Designer Of The American Dream

PrintPrintEmailEmail

And it was undeniably powerful. Its stairway of models and prices led off into a bright future of dream cars— the prototypes in the traveling “Motorama” shows and the elaborate displays of future Wildcats and Firebirds that were even accompanied by song and dance. GM linked itself to the very idea of upward mobility and constant economic progress. Mitchell, building that stairway, embedded the aesthetic of automotive power and prestige firmly and subliminally in the American subconscious.

 

However, this most American of visions was a vision of Europe seen from America. In Mitchell’s head there always danced memories of the Hispano-Suizas and Isotta-Fraschinis he had glimpsed from the curbs of New York streets when he arrived there as a fifteen-year-old. And some of the details of his last cars, with their racy hips and sharp fronts, could have been details in his first romantic pastel sketches from the 1930s, all speed lines and blurs, bright and colorful on black paper.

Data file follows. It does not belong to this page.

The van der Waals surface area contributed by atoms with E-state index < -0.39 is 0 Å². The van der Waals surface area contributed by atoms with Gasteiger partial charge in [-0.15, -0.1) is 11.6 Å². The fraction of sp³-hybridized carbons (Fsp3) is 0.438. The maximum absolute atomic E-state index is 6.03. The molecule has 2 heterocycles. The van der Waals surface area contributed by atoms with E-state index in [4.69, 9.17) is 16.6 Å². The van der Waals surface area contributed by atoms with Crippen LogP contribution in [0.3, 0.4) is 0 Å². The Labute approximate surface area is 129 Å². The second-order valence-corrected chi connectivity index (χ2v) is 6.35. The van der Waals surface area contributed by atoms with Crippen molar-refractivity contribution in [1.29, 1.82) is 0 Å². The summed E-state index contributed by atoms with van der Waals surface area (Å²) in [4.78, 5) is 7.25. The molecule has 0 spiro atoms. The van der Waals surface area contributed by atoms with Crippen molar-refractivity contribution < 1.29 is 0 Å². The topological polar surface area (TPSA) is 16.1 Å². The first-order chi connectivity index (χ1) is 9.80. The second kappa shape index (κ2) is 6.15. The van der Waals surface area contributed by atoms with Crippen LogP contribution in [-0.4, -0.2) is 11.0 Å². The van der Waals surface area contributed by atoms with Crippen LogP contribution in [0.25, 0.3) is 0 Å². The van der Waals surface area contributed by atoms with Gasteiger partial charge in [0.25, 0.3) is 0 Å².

Unabashed “styling” may never return, but within a decade of Mitchell’s exit, looks came to drive sales again. Still, Mitchell’s cars, out there in the lots, continue to evoke a golden era of American automobiles in a way no car on the road today can match.